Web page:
The social media sites that I will cover include Digg, Reddit, StumbleUpon, Delicious, Yahoo Buzz, Kirtsy, Twitter, and Facebook.
In a nutshell, the best way to get started is to be exceedingly kind and participate in the communities. Offer your help to people and see who returns the favors. People who reciprocate will be your long-term social media friends and those who are selfish and demanding may need to be ignored so that you can continue to work with your mutually beneficial friends.
Create your Social Media Identity
Your friends in social media may be demanding or overwhelming at times with their requests and you will want to separate your social media inquiries from your personal inbox.
The essential sites to sign up for are Digg, Reddit, StumbleUpon, Delicious, Yahoo Buzz, Twitter (see below), and Facebook. I will address each of these in more detail and also talk about the advantages of other sites like Kirtsy.
Chatting and Twitter are my two main ways of communicating a need for votes in social media spheres. Chatting is important for building relationships with influencers in the social media world. Chat has a couple advantages over Twitter in communicating because you usually have more of a sense if someone is online or not and it’s easier to send multiple links to someone via chat than via tweet. You’re also more likely to confirm that you voted for someone else’s links which can help build trust in your mutually beneficial relationships.
You’ll have to build your chat list in a similar way to building your Twitter list – explore those curated lists and see who publically shares their chat information. Some people put their screen names in their profile description, and some put it in the background of their Twitter page.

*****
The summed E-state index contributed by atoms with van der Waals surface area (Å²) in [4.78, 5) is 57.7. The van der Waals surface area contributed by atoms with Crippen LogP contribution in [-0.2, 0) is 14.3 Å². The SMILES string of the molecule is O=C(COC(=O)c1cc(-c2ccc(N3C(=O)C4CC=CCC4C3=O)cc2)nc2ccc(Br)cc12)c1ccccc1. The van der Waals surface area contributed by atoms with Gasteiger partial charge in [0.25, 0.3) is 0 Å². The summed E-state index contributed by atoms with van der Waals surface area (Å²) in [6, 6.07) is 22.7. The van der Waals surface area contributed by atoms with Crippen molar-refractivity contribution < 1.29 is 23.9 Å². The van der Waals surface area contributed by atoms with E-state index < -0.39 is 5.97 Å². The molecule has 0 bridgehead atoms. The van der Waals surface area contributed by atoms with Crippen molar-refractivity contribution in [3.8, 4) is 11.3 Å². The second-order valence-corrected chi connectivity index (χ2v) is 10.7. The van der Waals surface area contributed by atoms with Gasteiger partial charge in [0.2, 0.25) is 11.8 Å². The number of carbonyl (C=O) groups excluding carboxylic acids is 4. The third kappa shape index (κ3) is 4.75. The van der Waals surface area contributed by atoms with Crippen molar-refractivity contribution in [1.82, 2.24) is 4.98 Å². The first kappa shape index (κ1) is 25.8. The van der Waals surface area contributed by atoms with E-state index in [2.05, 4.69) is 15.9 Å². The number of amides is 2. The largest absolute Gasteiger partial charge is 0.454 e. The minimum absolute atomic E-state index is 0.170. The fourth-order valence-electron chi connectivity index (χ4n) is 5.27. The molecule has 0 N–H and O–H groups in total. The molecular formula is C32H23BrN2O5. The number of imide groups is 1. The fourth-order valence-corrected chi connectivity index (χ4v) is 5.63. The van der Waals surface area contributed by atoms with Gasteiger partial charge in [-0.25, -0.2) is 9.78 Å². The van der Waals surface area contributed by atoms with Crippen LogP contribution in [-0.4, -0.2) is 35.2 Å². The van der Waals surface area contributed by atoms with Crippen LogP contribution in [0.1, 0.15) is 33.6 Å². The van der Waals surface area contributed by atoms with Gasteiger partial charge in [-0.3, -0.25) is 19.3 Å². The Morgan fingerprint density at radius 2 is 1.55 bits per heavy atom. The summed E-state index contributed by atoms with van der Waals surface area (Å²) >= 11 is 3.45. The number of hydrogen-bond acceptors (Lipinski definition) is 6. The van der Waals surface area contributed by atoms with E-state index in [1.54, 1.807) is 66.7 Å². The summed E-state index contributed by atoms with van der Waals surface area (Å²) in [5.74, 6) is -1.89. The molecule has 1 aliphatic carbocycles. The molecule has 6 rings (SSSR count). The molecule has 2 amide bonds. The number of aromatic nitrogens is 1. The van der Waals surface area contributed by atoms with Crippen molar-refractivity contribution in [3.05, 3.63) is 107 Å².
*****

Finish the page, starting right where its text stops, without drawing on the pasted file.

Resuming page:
Another way to find people to share links with on chat clients is through Digg. When you click on links to individual profiles, there is an “about” section on the right-hand side (as of Digg v4) that often includes a screen name, usually for the purpose of mutual link exchange.
Again, don’t bombard people with links to all your stuff. Meet the individuals, tell them that you’re involved with social media, and see if they have anything for you to vote for. THEN, after you’ve established a relationship, see if they wouldn’t mind giving you a quick Digg on your link. Not everyone will be nice, but there are enough kind people in social media where you will likely have a good experience if you initiate a conversation respectfully.
One thing that I like to do with Adium is set an auto-reply away message to something like this: “Leave me your links and I’ll get to it when I’m back at my computer. If you’ve got a second, mind grabbing this link? http://SomeRandomLink.com”
This method isn’t particularly effective, but people who you have an established relationship will usually vote for the link when they leave their request for you.